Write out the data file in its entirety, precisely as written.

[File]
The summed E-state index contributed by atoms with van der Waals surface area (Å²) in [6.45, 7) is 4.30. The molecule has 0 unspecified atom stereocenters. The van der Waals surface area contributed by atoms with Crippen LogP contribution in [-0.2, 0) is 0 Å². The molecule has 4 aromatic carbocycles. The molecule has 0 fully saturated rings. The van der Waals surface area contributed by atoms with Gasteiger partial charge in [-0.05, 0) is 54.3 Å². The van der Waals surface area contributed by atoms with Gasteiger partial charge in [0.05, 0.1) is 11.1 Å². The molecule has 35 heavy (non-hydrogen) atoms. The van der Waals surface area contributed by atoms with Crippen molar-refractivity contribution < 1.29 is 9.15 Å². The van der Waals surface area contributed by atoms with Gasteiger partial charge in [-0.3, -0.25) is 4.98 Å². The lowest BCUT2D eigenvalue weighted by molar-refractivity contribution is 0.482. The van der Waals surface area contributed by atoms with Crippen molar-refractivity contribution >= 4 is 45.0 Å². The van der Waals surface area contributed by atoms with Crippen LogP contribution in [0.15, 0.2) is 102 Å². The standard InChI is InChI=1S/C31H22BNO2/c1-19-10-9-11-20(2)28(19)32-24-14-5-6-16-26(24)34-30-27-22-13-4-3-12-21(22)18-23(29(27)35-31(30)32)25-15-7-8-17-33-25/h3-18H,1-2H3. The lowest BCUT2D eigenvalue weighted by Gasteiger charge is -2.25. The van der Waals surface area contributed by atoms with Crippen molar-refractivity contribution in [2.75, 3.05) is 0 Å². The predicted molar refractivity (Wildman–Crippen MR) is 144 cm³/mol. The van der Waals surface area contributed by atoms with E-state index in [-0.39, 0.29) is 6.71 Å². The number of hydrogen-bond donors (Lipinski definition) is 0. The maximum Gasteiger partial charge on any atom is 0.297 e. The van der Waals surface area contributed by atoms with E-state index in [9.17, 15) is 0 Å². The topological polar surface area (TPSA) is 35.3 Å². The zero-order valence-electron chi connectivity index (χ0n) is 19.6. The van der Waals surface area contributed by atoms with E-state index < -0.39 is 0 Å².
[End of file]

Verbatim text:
The summed E-state index contributed by atoms with van der Waals surface area (Å²) in [6.45, 7) is 4.30. The molecule has 0 unspecified atom stereocenters. The van der Waals surface area contributed by atoms with Crippen LogP contribution in [-0.2, 0) is 0 Å². The molecule has 4 aromatic carbocycles. The molecule has 0 fully saturated rings. The van der Waals surface area contributed by atoms with Gasteiger partial charge in [-0.05, 0) is 54.3 Å². The van der Waals surface area contributed by atoms with Gasteiger partial charge in [0.05, 0.1) is 11.1 Å². The molecule has 35 heavy (non-hydrogen) atoms. The van der Waals surface area contributed by atoms with Crippen molar-refractivity contribution < 1.29 is 9.15 Å². The van der Waals surface area contributed by atoms with Gasteiger partial charge in [-0.3, -0.25) is 4.98 Å². The lowest BCUT2D eigenvalue weighted by molar-refractivity contribution is 0.482. The van der Waals surface area contributed by atoms with Crippen molar-refractivity contribution >= 4 is 45.0 Å². The van der Waals surface area contributed by atoms with Crippen LogP contribution in [0.15, 0.2) is 102 Å². The standard InChI is InChI=1S/C31H22BNO2/c1-19-10-9-11-20(2)28(19)32-24-14-5-6-16-26(24)34-30-27-22-13-4-3-12-21(22)18-23(29(27)35-31(30)32)25-15-7-8-17-33-25/h3-18H,1-2H3. The lowest BCUT2D eigenvalue weighted by Gasteiger charge is -2.25. The van der Waals surface area contributed by atoms with Crippen molar-refractivity contribution in [2.75, 3.05) is 0 Å². The predicted molar refractivity (Wildman–Crippen MR) is 144 cm³/mol. The van der Waals surface area contributed by atoms with E-state index in [-0.39, 0.29) is 6.71 Å². The number of hydrogen-bond donors (Lipinski definition) is 0. The maximum Gasteiger partial charge on any atom is 0.297 e. The van der Waals surface area contributed by atoms with E-state index in [9.17, 15) is 0 Å². The topological polar surface area (TPSA) is 35.3 Å². The zero-order valence-electron chi connectivity index (χ0n) is 19.6. The van der Waals surface area contributed by atoms with E-state index < -0.39 is 0 Å².